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SME Annual Meeting

Feb. 27-Mar. 02, 2011, Denver, CO

Preprint 11-053

A NOVEL APPROACH TO FLOTATION CELL DESIGN

P. Koh, CSIRO Minerals Down Under Flagship, Clayton South, VIC, Australia
P. Schwarz, CSIRO Minerals Down Under Flagship, Clayton South, VIC, Australia

ABSTRACT interpenetrating continua. The variables solved include Cartesian velocity


components, pressure and volumetric fractions.
A novel approach incorporating computational fluid dynamics (CFD)
r
and flotation modelling has been used for investigating flotation cell ( i iU i i Di i ) = Si (1)
designs. CFD modelling has increasingly been employed to enhance
understanding of the cell hydrodynamics in mineral and coal flotation.
Opportunities for improving the flotation cell performance can be identify
r r
( r r
( i iU i U i ) = . i ( L , i + T , i )(U i + (U i )T ) (2)
r
+ i (Bi Pi ) + Fi + SiU i
by modelling. The CFD-flotation model from CSIRO incorporates cell
hydrodynamics that affect particle-bubble interactions. Information from
the model includes velocities, turbulent dissipation rates, gas hold-up,
particle-bubble attachment and detachment rates. The attachment and The source terms include the pressure sources, the mass source or
detachment rates have been found to be effective measures of cell sink of gas entering and leaving the vessel, the generalised inter-phase
performance for cell design. force including drag and buoyancy forces. Turbulent kinetic energy k and
turbulent dissipation rate are solved for the continuous pulp phase. The
INTRODUCTION turbulent viscosity is calculated using the standard k- turbulence model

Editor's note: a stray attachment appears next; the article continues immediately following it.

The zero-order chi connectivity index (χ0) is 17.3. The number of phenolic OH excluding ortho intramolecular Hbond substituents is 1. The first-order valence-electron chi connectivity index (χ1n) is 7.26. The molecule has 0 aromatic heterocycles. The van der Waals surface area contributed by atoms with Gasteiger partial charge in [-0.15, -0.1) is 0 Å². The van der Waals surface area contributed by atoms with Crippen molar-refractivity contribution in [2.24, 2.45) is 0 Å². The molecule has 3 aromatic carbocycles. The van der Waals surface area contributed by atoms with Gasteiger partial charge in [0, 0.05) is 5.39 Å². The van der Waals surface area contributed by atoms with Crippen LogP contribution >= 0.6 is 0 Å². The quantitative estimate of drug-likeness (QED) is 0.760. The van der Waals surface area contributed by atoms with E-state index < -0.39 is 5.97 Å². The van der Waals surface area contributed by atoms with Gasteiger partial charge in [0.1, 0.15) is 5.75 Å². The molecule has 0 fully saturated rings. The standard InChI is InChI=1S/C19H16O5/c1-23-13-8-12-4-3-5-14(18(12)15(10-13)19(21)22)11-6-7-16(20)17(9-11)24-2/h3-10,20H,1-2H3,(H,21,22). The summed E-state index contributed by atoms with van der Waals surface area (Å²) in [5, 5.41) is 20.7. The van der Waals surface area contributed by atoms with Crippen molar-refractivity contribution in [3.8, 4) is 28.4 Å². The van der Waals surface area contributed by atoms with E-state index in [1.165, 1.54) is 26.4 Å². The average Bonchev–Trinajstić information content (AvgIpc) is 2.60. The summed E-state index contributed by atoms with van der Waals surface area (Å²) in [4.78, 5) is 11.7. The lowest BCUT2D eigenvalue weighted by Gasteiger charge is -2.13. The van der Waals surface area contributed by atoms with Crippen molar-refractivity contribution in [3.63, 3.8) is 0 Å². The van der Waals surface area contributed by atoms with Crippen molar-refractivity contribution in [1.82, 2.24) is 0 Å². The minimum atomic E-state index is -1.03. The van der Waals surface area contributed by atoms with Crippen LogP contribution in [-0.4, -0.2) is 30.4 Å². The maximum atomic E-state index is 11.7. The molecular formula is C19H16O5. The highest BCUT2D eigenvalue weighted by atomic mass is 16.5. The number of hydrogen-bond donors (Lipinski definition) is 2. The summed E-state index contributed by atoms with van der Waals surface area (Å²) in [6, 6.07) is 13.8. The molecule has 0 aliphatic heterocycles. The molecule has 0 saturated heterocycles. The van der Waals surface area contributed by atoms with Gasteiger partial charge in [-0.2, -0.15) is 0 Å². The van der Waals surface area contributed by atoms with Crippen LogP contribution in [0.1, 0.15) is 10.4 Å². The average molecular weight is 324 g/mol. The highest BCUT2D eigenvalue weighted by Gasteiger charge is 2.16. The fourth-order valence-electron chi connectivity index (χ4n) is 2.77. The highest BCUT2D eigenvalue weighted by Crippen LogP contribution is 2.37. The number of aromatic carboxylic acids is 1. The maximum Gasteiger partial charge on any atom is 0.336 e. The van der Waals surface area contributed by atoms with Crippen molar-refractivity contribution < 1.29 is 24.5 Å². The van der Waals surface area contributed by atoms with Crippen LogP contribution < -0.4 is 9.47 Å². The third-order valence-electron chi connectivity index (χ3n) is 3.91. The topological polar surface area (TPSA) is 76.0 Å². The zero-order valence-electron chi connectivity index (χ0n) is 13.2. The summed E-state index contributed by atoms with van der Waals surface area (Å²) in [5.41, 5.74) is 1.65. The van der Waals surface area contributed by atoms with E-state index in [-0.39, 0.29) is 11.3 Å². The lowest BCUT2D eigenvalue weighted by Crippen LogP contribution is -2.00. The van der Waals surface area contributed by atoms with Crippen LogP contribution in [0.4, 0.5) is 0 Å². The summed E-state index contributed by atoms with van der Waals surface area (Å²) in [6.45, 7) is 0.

by Launder and Spalding [3]. The transport of solids within the pulp phase
Flotation is a well-established process in the mineral and coal is modelled using the algebraic slip model to ease computational effort.
industries. Most flotation operations are carried out in air-sparged or For viscous pulps, there is usually a yield stress and extra coding is
induced-air cells with or without mechanical agitation. Flotation is used for required for non-Newtonian flows, eg. [4].
separating particles containing valuable material in the ore and this is
achieved when the particles preferentially attach to air bubbles and float to The bubble size distribution is obtained with a population-balance
the surface forming a froth layer. The particles are removed from the froth technique. This involves solving transport equations for the transfer of the
by means of an overflow launder. The remaining slurry is discharged from number of bubbles by convection and turbulent diffusion, and changes in
the cell. The dispersion of fine air bubbles required for the flotation is the bubble numbers by breakage and coalescence. The tendency for
generated by a rotor-stator or sparging mechanism, which also serves to bubbles to break up or remain stable is determined by a critical Weber
mix the slurry and air bubbles. Various proprietary mechanisms have number, being the ratio of the disruptive forces to the restoring surface